Category Archives: Applied Statistics

Imperfect Action is Better Than Perfect Inaction: What Harry Truman Can Teach Us About Loss Functions (with an intro to ggplot)

One of the heuristics we use at Intelex to guide decision making is former US President Truman’s advice that “imperfect action is better than perfect inaction.” What it means is — don’t wait too long to take action, because you don’t want to miss opportunities. Good advice, right?

When I share this with colleagues, I often hear a response like: “that’s dangerous!” To which my answer is “well sure, sometimes, but it can be really valuable depending on how you apply it!” The trick is: knowing how and when.

Here’s how it can be dangerous. For example, statistical process control (SPC) exists to keep us from tampering with processes — from taking imperfect action based on random variation, which will not only get us nowhere, but can exacerbate the problem we were trying to solve. The secret is to apply Truman’s heuristic based on an understanding of exactly how imperfect is OK with your organization, based on your risk appetite. And this is where loss functions can help.

Along the way, we’ll demonstrate how to do a few important things related to plotting with the ggplot package in R, gradually adding in new elements to the plot so you can see how it’s layered, including:

  • Plot a function based on its equation
  • Add text annotations to specific locations on a ggplot
  • Draw horizontal and vertical lines on a ggplot
  • Draw arrows on a ggplot
  • Add extra dots to a ggplot
  • Eliminate axis text and axis tick marks

What is a Loss Function?

A loss function quantifies how unhappy you’ll be based on the accuracy or effectiveness of a prediction or decision. In the simplest case, you control one variable (x) which leads to some cost or loss (y). For the case we’ll examine in this post, the variables are:

  • How much time and effort you put in to scoping and characterizing the problem (x); we assume that time+effort invested leads to real understanding
  • How much it will cost you (y); can be expressed in terms of direct costs (e.g. capex + opex) as well as opportunity costs or intangible costs (e.g. damage to reputation)

Here is an example of what this might look like, if you have a situation where overestimating (putting in too much x) OR underestimating (putting in too little x) are both equally bad. In this case, x=10 is the best (least costly) decision or prediction:

plot of a typical squared loss function
# describe the equation we want to plot
parabola <- function(x) ((x-10)^2)+10  

# initialize ggplot with a dummy dataset
library(ggplot)
p <- ggplot(data = data.frame(x=0), mapping = aes(x=x)) 

p + stat_function(fun=parabola) + xlim(-2,23) + ylim(-2,100) +
     xlab("x = the variable you can control") + 
     ylab("y = cost of loss ($$)")

In regression (and other techniques where you’re trying to build a model to predict a quantitative dependent variable), mean square error is a squared loss function that helps you quantify error. It captures two facts: the farther away you are from the correct answer the worse the error is — and both overestimating and underestimating is bad (which is why you square the values). Across this and related techniques, the loss function captures these characteristics:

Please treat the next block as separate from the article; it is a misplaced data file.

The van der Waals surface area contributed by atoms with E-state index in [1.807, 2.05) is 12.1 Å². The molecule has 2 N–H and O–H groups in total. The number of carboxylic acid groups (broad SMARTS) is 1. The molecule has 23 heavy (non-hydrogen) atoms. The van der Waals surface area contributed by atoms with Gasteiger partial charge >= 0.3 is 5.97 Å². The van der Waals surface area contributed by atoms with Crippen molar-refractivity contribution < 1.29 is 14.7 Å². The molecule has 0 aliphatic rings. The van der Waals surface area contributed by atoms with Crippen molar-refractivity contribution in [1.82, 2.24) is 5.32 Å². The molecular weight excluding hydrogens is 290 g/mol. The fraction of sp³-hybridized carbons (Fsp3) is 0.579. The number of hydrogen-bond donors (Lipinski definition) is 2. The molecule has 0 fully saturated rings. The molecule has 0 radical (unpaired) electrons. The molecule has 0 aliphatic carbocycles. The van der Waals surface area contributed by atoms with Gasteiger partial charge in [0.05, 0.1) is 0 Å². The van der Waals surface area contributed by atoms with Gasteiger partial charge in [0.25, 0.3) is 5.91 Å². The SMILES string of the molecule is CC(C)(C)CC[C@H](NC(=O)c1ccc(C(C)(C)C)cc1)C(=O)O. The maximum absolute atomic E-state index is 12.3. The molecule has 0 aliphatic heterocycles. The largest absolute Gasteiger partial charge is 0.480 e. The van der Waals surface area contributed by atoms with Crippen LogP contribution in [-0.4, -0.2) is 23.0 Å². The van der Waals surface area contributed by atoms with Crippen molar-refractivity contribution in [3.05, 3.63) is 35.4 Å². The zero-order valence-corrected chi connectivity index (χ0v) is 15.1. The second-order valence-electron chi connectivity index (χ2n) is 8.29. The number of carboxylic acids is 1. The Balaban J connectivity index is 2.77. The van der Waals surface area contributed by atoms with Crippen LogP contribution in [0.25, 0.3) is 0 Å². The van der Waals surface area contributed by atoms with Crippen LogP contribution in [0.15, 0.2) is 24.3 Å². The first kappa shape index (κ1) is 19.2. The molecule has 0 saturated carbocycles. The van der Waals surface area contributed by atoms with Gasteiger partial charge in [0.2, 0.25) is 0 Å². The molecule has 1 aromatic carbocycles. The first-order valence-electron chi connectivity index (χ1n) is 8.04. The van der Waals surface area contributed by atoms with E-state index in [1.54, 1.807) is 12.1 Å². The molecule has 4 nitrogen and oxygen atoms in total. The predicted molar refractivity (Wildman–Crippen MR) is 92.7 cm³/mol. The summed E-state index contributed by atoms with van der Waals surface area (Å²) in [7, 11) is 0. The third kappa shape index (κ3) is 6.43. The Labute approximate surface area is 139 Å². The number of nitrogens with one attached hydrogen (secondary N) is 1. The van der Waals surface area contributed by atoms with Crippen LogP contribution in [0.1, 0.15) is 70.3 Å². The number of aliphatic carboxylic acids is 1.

From http://www.cs.cornell.edu/courses/cs4780/2015fa/web/lecturenotes/lecturenote10.html

Not all loss functions have that general shape. For classification, for example, the 0-1 loss function tells the story that if you get a classification wrong (x < 0) you incur all the penalty or loss (y=1), whereas if you get it right (x > 0) there is no penalty or loss (y=0):

# set up data frame of red points
d.step <- data.frame(x=c(-3,0,0,3), y=c(1,1,0,0))

# note that the loss function really extends to x=-Inf and x=+Inf
ggplot(d.step) + geom_step(mapping=aes(x=x, y=y), direction="hv") +
     geom_point(mapping=aes(x=x, y=y), color="red") + 
     xlab("y* f(x)") + ylab("Loss (Cost)") +  
     ggtitle("0-1 Loss Function for Classification")

Use the Loss Function to Make Strategic Decisions

So let’s get back to Truman’s advice. Ideally, we want to choose the x (the amount of time and effort to invest into project planning) that results in the lowest possible cost or loss. That’s the green point at the nadir of the parabola:

p + stat_function(fun=parabola) + xlim(-2,23) + ylim(-2,100) + 
     xlab("Time Spent and Information Gained (e.g. person-weeks)") + ylab("$$ COST $$") +
     annotate(geom="text", x=10, y=5, label="Some Effort, Lowest Cost!!", color="darkgreen") +
     geom_point(aes(x=10, y=10), colour="darkgreen")

Costs get higher as we move up the x-axis:

p + stat_function(fun=parabola) + xlim(-2,23) + ylim(-2,100) + 
     xlab("Time Spent and Information Gained (e.g. person-weeks)") + ylab("$$ COST $$") +
     annotate(geom="text", x=10, y=5, label="Some Effort, Lowest Cost!!", color="darkgreen") +
     geom_point(aes(x=10, y=10), colour="darkgreen") +
     annotate(geom="text", x=0, y=100, label="$$$$$", color="green") +
     annotate(geom="text", x=0, y=75, label="$$$$", color="green") +
     annotate(geom="text", x=0, y=50, label="$$$", color="green") +
     annotate(geom="text", x=0, y=25, label="$$", color="green") +
     annotate(geom="text", x=0, y=0, label="$ 0", color="green")